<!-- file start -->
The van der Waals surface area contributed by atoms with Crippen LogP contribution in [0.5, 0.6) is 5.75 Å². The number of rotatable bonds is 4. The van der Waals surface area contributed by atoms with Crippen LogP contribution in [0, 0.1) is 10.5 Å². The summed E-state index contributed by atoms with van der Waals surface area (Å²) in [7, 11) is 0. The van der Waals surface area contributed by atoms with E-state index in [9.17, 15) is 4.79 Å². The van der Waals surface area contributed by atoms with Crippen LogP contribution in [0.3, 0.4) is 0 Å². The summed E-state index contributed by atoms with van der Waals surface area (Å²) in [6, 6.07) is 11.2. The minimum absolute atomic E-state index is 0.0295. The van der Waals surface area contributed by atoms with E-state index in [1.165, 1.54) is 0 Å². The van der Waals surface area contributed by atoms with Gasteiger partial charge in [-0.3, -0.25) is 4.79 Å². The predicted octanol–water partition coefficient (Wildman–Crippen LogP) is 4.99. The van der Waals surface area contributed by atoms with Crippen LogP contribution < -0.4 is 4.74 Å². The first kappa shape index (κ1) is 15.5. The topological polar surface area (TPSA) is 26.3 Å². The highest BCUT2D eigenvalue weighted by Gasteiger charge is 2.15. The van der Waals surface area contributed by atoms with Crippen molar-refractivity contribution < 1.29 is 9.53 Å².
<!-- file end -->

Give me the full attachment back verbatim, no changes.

The van der Waals surface area contributed by atoms with Crippen LogP contribution in [0.5, 0.6) is 5.75 Å². The number of rotatable bonds is 4. The van der Waals surface area contributed by atoms with Crippen LogP contribution in [0, 0.1) is 10.5 Å². The summed E-state index contributed by atoms with van der Waals surface area (Å²) in [7, 11) is 0. The van der Waals surface area contributed by atoms with E-state index in [9.17, 15) is 4.79 Å². The van der Waals surface area contributed by atoms with Crippen LogP contribution in [0.3, 0.4) is 0 Å². The summed E-state index contributed by atoms with van der Waals surface area (Å²) in [6, 6.07) is 11.2. The minimum absolute atomic E-state index is 0.0295. The van der Waals surface area contributed by atoms with E-state index in [1.165, 1.54) is 0 Å². The van der Waals surface area contributed by atoms with Gasteiger partial charge in [-0.3, -0.25) is 4.79 Å². The predicted octanol–water partition coefficient (Wildman–Crippen LogP) is 4.99. The van der Waals surface area contributed by atoms with Crippen LogP contribution < -0.4 is 4.74 Å². The first kappa shape index (κ1) is 15.5. The topological polar surface area (TPSA) is 26.3 Å². The highest BCUT2D eigenvalue weighted by Gasteiger charge is 2.15. The van der Waals surface area contributed by atoms with Crippen molar-refractivity contribution < 1.29 is 9.53 Å².